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  5. Appreciate every day. I do my best to, but can always do better. Bo (and all your critters past and present) are lucky to have you.

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    1. Lauren, thanks. We all do the best we can.

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  6. We've had to put down two horses as well. They were both 20-ish, one and clear cut decisions. When we moved the horses up to our new place, I knew there was a better than 50/50 chance Jackson would become so lame from the trailer trip that he would have to be put down. Fortunately, he surprised us by doing very well. But, like you said, you never know.

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    1. Annette, wow, I am so sorry to hear that. It's not been a good year. I'm glad to hear that Jackson came through the trip successfully, though! I hope he continues to do well at your lovely new place.

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  7. "we’re really always on the edge of that cliff, most of us just don’t realize it"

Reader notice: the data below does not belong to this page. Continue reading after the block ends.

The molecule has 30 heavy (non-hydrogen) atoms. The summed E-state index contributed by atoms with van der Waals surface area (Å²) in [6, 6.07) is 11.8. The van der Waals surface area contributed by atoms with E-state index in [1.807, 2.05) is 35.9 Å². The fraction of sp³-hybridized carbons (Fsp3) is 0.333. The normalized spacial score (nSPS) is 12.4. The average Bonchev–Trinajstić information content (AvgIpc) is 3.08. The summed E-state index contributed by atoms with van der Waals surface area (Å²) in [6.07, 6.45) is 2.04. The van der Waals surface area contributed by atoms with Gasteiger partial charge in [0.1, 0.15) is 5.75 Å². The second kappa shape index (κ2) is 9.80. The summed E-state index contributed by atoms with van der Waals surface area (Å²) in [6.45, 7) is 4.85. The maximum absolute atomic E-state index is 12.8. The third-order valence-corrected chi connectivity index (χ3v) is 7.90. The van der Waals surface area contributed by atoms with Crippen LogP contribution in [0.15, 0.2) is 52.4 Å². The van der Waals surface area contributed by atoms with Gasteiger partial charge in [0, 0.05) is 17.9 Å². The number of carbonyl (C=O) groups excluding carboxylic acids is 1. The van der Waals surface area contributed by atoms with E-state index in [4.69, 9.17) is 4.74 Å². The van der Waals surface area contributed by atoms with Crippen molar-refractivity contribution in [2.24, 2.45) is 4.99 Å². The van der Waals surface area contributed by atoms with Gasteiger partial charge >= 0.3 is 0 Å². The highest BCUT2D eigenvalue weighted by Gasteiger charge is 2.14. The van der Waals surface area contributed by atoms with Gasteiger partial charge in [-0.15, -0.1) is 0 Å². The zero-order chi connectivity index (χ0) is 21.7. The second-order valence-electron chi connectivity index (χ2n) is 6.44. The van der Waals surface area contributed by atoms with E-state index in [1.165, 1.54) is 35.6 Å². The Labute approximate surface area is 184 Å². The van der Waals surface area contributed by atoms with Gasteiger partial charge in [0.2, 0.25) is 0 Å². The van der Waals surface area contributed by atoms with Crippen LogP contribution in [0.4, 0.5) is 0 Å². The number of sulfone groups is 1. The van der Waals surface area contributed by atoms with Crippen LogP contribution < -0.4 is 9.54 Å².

I think maybe we realize it, but it's just too painful to keep in the front of our minds. We have to shove it underneath and behind all of the other cares and worries, or we'd be paralyzed by the many drastic eventualities that can come with horse ownership.

    Living in the moment makes us better riders, and saner horseowners.

    So sorry for your losses Jen.

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    1. CFS, you make a good point. Thank you.

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  8. I read this this morning and it made me bawl. I got the privilege of having the best horse I've ever ridden for a year before he had liver failure at 8 years old. You never know when or what will happen and it's so hard when it does.

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    1. AER, I am so sorry for your loss. It's never easy to lose them, but so young and so fast makes it doubly painful. Hugs.

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  9. Man it's been a rough year for you :( Hugs!

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    1. I am ready for it to be over already.

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  10. It's so hard to put them down, even knowing it's the right decision. Grady also had a twist and I knew that even if we tried surgery at 27 years old, it just wasn't going to be the best option for him. Hugs to both of you.